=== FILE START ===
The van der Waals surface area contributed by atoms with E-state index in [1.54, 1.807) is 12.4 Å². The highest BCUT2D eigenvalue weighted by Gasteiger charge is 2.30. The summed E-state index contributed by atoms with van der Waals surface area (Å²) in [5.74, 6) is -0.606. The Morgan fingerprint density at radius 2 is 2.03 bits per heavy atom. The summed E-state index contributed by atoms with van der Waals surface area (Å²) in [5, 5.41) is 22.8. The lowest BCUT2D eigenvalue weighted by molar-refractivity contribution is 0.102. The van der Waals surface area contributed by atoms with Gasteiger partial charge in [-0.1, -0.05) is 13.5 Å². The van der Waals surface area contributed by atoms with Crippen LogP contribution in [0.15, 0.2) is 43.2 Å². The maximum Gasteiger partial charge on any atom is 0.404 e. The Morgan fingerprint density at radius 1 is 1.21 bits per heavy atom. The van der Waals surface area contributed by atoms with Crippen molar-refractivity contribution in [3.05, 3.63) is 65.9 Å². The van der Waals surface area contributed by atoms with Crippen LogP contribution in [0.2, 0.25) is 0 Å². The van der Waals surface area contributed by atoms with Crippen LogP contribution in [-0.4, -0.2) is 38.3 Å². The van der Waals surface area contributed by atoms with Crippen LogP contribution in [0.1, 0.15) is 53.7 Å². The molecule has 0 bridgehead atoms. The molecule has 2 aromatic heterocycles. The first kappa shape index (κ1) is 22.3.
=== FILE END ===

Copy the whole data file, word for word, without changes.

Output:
The van der Waals surface area contributed by atoms with E-state index in [1.54, 1.807) is 12.4 Å². The highest BCUT2D eigenvalue weighted by Gasteiger charge is 2.30. The summed E-state index contributed by atoms with van der Waals surface area (Å²) in [5.74, 6) is -0.606. The Morgan fingerprint density at radius 2 is 2.03 bits per heavy atom. The summed E-state index contributed by atoms with van der Waals surface area (Å²) in [5, 5.41) is 22.8. The lowest BCUT2D eigenvalue weighted by molar-refractivity contribution is 0.102. The van der Waals surface area contributed by atoms with Gasteiger partial charge in [-0.1, -0.05) is 13.5 Å². The van der Waals surface area contributed by atoms with Crippen LogP contribution in [0.15, 0.2) is 43.2 Å². The maximum Gasteiger partial charge on any atom is 0.404 e. The Morgan fingerprint density at radius 1 is 1.21 bits per heavy atom. The van der Waals surface area contributed by atoms with Crippen molar-refractivity contribution in [3.05, 3.63) is 65.9 Å². The van der Waals surface area contributed by atoms with Crippen LogP contribution in [0.2, 0.25) is 0 Å². The van der Waals surface area contributed by atoms with Crippen LogP contribution in [-0.4, -0.2) is 38.3 Å². The van der Waals surface area contributed by atoms with Crippen LogP contribution in [0.1, 0.15) is 53.7 Å². The molecule has 0 bridgehead atoms. The molecule has 2 aromatic heterocycles. The first kappa shape index (κ1) is 22.3.